Reviews: Australian Roaming eSIMs (2024)

Important: I am not affiliated with any of the manufacturers, brands, services, or websites listed on this page and this is my personal experience.  If you find this helpful and want to say thanks, please buy me a coffee or take a look at my book on Amazon. It keeps this page ad-free. Thank you!


This post ranks Australian eSIMs. This post is not intended for Australians, it’s more for people who are visiting Australia and need mobile data when on the ground. All of the information is current as of December 2022/January 2023.

I have tested these Australian eSIM providers on my iPhone 14 (GSM), so it’s my personal experience. For those not familiar with eSIMs, this means you get a QR code that you can scan with your phone to activate the data while keeping your existing number. All you need to do is change the settings on your phone to use the eSIM for data. Saving you roaming costs and giving you higher-speed data.

the BEST Roaming eSIM for Australia: Amaysim 

The best option is Amaysim. I have used their service multiple times. Amysim is owned by Singtel-Optus an Australian domestic carrier. It’s 100% a pre-paid service. Prices depend on how much data you need but start at AU$15 for 4GB of data. But they frequently have specials. Speeds are 4G, with 5G available but only on more expensive tiers ~AU$50. Plans last for 28 days and you can manage your usage and renewals in their free mobile app. What I love about Amaysim is you also get a local domestic Australian mobile number, so you can call anyone in the country. More expensive plans also include international calls. Amaysim is now my preferred Australian roaming eSIM whenever I visit the country. The are two things to keep an eye out for 1. to ensure you don’t sign up for automatic renewal, and 2. you can only activate the eSIM on arrival in Australia. But you can pre-purchase it from anywhere and activate it when you land.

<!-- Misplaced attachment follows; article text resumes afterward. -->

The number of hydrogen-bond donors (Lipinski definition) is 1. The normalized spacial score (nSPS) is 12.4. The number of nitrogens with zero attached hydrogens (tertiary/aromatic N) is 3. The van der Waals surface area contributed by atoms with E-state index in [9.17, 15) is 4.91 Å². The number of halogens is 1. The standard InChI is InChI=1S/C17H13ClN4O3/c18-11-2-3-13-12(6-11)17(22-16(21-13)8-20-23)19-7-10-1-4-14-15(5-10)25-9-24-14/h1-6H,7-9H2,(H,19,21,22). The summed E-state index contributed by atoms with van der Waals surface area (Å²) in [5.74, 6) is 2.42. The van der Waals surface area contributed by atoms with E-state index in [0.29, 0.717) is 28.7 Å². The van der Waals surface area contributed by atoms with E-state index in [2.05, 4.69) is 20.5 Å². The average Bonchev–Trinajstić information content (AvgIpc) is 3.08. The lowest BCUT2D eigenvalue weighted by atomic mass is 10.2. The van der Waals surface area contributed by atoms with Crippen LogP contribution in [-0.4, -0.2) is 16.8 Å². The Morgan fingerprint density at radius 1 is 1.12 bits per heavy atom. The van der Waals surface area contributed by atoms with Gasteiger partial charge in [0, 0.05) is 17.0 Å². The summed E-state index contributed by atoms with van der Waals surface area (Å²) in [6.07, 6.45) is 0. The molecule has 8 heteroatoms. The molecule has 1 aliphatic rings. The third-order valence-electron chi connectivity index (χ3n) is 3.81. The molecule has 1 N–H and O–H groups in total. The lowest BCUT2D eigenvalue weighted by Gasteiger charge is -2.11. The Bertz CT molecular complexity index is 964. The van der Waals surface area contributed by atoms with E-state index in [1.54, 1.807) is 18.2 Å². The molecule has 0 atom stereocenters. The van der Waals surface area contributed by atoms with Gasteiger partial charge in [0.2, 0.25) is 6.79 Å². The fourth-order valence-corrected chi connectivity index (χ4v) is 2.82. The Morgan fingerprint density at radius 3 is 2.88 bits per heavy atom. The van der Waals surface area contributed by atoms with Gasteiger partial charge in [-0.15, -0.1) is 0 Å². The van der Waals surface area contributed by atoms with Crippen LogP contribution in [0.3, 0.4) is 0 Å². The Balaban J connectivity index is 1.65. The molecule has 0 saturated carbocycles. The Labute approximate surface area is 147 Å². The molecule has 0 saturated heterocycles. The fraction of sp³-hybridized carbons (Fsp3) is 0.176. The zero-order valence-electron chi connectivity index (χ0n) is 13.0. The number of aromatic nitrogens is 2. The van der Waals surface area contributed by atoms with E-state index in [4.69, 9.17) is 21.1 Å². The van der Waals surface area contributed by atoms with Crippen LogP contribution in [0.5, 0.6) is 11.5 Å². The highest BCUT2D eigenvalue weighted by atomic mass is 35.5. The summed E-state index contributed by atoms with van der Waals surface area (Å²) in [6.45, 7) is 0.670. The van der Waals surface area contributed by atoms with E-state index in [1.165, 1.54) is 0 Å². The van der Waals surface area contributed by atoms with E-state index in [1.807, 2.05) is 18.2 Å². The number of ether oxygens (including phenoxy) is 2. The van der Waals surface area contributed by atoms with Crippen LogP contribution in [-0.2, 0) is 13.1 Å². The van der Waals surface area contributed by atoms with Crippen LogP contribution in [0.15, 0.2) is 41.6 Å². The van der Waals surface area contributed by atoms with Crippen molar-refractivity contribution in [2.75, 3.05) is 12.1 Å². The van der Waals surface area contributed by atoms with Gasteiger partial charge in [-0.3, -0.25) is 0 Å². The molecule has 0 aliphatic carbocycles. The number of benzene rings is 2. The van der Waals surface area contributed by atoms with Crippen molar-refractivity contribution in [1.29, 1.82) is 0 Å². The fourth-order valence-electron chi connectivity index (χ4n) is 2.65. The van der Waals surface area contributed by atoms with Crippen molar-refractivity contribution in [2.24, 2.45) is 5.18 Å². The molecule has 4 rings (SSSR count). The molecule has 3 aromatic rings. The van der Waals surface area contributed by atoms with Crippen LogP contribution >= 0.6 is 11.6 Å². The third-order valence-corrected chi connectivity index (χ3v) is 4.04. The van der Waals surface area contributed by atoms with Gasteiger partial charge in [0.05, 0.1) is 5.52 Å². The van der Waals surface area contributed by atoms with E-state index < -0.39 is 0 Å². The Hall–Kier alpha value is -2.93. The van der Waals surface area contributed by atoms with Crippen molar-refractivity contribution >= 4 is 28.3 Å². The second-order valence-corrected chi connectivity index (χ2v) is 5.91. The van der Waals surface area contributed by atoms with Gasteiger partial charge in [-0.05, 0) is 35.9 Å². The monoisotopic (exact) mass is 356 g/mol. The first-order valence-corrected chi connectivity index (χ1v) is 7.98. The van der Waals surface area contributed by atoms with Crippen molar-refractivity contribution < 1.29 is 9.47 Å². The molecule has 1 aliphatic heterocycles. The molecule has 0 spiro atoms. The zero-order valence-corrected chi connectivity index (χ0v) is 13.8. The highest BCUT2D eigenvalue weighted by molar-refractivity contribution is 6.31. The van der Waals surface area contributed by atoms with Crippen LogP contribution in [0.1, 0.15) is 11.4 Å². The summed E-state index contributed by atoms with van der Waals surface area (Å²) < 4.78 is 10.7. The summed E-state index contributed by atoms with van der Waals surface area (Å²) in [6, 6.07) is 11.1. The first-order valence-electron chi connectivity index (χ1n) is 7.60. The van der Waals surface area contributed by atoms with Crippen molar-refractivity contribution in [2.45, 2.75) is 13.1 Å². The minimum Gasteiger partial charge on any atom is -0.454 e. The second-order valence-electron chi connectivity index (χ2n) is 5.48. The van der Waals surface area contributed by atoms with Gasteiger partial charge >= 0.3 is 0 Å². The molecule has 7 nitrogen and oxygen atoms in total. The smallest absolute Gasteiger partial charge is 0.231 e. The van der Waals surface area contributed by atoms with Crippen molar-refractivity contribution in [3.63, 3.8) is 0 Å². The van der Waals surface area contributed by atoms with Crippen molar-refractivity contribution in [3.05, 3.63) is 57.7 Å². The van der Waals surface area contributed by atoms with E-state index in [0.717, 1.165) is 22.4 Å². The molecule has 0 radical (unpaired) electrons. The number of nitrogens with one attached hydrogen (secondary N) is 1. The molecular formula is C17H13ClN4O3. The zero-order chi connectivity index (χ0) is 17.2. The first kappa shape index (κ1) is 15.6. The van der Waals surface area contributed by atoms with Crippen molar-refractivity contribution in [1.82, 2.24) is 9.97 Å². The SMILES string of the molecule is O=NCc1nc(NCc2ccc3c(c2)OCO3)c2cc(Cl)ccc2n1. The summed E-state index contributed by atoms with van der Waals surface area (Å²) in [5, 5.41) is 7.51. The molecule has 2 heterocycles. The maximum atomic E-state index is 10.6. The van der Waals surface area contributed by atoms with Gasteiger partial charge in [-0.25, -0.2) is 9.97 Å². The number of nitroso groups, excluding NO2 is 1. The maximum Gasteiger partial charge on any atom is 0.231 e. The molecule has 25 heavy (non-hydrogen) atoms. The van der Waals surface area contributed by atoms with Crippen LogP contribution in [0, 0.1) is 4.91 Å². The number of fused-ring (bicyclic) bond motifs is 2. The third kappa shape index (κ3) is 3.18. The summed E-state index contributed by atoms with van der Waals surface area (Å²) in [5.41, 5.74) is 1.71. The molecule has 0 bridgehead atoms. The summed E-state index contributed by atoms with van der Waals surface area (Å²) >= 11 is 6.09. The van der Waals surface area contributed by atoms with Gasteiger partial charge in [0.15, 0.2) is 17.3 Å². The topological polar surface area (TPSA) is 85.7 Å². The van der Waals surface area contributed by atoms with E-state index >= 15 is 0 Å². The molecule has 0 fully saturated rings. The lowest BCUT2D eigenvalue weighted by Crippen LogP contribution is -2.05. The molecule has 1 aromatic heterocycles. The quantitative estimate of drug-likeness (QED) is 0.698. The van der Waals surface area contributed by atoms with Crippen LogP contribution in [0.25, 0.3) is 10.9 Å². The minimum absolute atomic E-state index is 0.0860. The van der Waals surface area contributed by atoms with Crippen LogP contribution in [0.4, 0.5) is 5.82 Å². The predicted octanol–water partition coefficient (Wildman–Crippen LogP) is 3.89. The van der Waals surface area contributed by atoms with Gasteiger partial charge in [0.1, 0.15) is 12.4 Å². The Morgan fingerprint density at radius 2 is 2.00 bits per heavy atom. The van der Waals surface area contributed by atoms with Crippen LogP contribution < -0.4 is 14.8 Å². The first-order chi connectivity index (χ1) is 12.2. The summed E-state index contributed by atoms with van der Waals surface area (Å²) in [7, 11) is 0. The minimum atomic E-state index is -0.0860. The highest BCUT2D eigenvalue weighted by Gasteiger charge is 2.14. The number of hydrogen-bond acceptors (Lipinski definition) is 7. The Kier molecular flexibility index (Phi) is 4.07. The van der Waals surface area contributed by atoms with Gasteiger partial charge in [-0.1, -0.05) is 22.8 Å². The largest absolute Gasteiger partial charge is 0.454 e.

Price: Starts at AU$15 but is frequently on sale.
Mobile Network: Optus 4G/LTE also has 5G Plans

Data Only Australian Roaming eSIM: eSIM Australia

eSIM Australia is not what I expected. Yes, eSIM Australia works but they seem to be re-selling a Thai mobile network (dtac).  So you’re technically roaming while roaming. Support was good, I got a reply to emails in a few hours and the eSIM within a few minutes of ordering. The setup was easy, just scan the eSIM QR code that they send via email. This may be tricky if you don’t have a second screen to use, fortunately, I was able to scan the code on my phone from the screen on my laptop and you can activate it before you arrive in Australia. As you’re using a Thai network and roaming, you need to ensure that you have turned on roaming for the eSIM. So double-check this after installing if you’re not seeing data come through at high speed. The eSIM Australia service works fast, and the only thing I noticed is traffic was being routed via Thailand (all ads were in Thai). I like that eSIM Australia uses Telstra or Optus for roaming, which is great if you’re traveling outside Australian major capital cities. The only cons are they don’t offer unlimited data and the maximum amount of data/days they offer is 6GB/10 days in total (eSIM Australia offered an unlimited plan but it has been discontinued). There’s no top-up capability, so if you use all your data, you will need to buy a new eSIM bundle.

Price: Starts at US$12.99 for 4GB over 8 Days